League: SBW's return perfect timing for Kiwis

By Michael Brown

Kearney not banking on Williams for worlds, but he'd 'be a wonderful bonus.'

Sonny Bill Williams polarises opinion in Australasia like no other player of his era. Photo / Getty Images
Sonny Bill Williams polarises opinion in Australasia like no other player of his era. Photo / Getty Images

Not everyone is happy about Sonny Bill Williams' return to league but the timing could be perfect for Kiwis coach Stephen Kearney as he plots the defence of New Zealand's world title next year.

Williams on Tuesday made official what everyone expected when he confirmed a one-year A$550,000 ($703,145) deal to return to the NRL with the Sydney Roosters.

It's likely it will be a one-year flirtation only, with most expecting him to return to rugby the next year with an eye on the All Blacks' 2015 World Cup campaign.

Williams polarises opinion in Australasia like no other player of his era and some, including former Bulldogs teammate Hazem El Masri, are upset he can return to the NRL after walking out on the club and a five-year deal in 2008.

The timing is poignant, given that deal with the Bulldogs would have expired two weeks ago, but the timing is perfect for Kearney and the Kiwis.

Of course, nothing is certain in Williams' world and he declined to comment when asked if he would make himself available for next year's league World Cup in England and Wales. He is also New Zealand heavyweight boxing champion and wants to find time to explore his potential in boxing further.

Kearney isn't banking on Williams being available for the World Cup but the 27-year-old would be a guaranteed selection if he was fit and willing.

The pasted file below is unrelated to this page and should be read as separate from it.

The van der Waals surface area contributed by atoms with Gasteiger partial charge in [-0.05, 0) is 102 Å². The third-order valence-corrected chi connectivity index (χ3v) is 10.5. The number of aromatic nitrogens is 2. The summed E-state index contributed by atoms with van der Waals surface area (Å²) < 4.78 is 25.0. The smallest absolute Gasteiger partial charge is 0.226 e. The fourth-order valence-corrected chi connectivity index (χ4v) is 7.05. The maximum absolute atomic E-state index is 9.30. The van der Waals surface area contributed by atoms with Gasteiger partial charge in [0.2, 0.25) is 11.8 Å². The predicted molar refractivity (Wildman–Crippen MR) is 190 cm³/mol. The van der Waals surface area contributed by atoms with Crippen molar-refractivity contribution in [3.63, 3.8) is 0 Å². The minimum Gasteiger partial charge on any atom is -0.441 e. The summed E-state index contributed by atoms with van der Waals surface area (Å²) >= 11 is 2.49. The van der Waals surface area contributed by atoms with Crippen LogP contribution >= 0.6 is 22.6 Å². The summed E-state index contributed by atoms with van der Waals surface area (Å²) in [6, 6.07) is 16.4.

"I think it's wonderful to have Sonny back in the game," Kearney said.

"There's no doubt about that. Like he said yesterday, he has to earn his opportunities even at the Roosters.

"He's injured at the moment so I don't want to think about [whether he will play at the World Cup] and he probably doesn't either. His priority is to get himself right and playing good footy for the Roosters, which I think he will do, and then work from there.

"A lot can happen between now and then. We will keep following the plans we have in place. If Sonny's part of the group, he will be a wonderful bonus for us. We will look at it that way."

Williams was just 18 and only a few matches into his NRL career when he first played for the Kiwis in 2004, becoming the youngest person to pull on the black and white jumper in a test. He played only seven tests in total before he walked out on the Bulldogs and league for French rugby club Toulon.

It was a blow to the Kiwis but Kearney's side still went on to upset Australia to claim the World Cup.

NZRL high performance manager and Kiwis team manager Tony Kemp has been in touch with Williams about his plans but Kearney will give him space to work his way back into the game before making contact.

It will take Williams some time to readjust but Kearney was convinced he would be a success.

"It's hard to say [how he might have changed as a player]," Kearney said. "As he said yesterday, he didn't do much contact in rugby union, which is a big part of rugby league. I think it's probably more that he's matured as a person with four years away from the game.

"There's no doubt he's a wonderful athlete. He's not a bad boxer also so whatever he does he will be good at it."

He's won an NRL and Super Rugby title as well as the ITM Cup and Rugby World Cup. Many will be hoping he has the appetite to chase a rugby league world crown, too.


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